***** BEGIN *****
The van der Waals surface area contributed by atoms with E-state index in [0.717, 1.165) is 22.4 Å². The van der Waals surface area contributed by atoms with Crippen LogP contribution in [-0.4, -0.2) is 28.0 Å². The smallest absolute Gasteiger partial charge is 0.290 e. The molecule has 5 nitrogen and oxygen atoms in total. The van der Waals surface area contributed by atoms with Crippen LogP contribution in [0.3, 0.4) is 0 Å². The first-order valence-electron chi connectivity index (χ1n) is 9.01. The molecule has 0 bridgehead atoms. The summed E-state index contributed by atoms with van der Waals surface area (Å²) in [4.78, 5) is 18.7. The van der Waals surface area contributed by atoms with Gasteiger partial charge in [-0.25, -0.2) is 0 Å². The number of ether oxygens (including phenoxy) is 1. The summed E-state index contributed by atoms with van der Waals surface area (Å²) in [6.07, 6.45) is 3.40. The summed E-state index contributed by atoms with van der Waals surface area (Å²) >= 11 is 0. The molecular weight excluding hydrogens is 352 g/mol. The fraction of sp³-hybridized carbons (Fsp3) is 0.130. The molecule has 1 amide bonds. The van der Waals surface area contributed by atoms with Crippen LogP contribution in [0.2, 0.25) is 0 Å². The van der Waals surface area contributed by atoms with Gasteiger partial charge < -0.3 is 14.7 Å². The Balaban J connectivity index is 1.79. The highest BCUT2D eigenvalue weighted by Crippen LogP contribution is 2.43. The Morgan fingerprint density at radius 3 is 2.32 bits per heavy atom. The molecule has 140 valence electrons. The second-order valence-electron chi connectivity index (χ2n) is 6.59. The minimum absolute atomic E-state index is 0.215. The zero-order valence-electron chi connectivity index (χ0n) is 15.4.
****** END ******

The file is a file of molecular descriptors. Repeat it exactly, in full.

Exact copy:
The van der Waals surface area contributed by atoms with E-state index in [0.717, 1.165) is 22.4 Å². The van der Waals surface area contributed by atoms with Crippen LogP contribution in [-0.4, -0.2) is 28.0 Å². The smallest absolute Gasteiger partial charge is 0.290 e. The molecule has 5 nitrogen and oxygen atoms in total. The van der Waals surface area contributed by atoms with Crippen LogP contribution in [0.3, 0.4) is 0 Å². The first-order valence-electron chi connectivity index (χ1n) is 9.01. The molecule has 0 bridgehead atoms. The summed E-state index contributed by atoms with van der Waals surface area (Å²) in [4.78, 5) is 18.7. The van der Waals surface area contributed by atoms with Gasteiger partial charge in [-0.25, -0.2) is 0 Å². The number of ether oxygens (including phenoxy) is 1. The summed E-state index contributed by atoms with van der Waals surface area (Å²) in [6.07, 6.45) is 3.40. The summed E-state index contributed by atoms with van der Waals surface area (Å²) >= 11 is 0. The molecular weight excluding hydrogens is 352 g/mol. The fraction of sp³-hybridized carbons (Fsp3) is 0.130. The molecule has 1 amide bonds. The van der Waals surface area contributed by atoms with Crippen LogP contribution in [0.2, 0.25) is 0 Å². The van der Waals surface area contributed by atoms with Gasteiger partial charge < -0.3 is 14.7 Å². The Balaban J connectivity index is 1.79. The highest BCUT2D eigenvalue weighted by Crippen LogP contribution is 2.43. The Morgan fingerprint density at radius 3 is 2.32 bits per heavy atom. The molecule has 140 valence electrons. The second-order valence-electron chi connectivity index (χ2n) is 6.59. The minimum absolute atomic E-state index is 0.215. The zero-order valence-electron chi connectivity index (χ0n) is 15.4.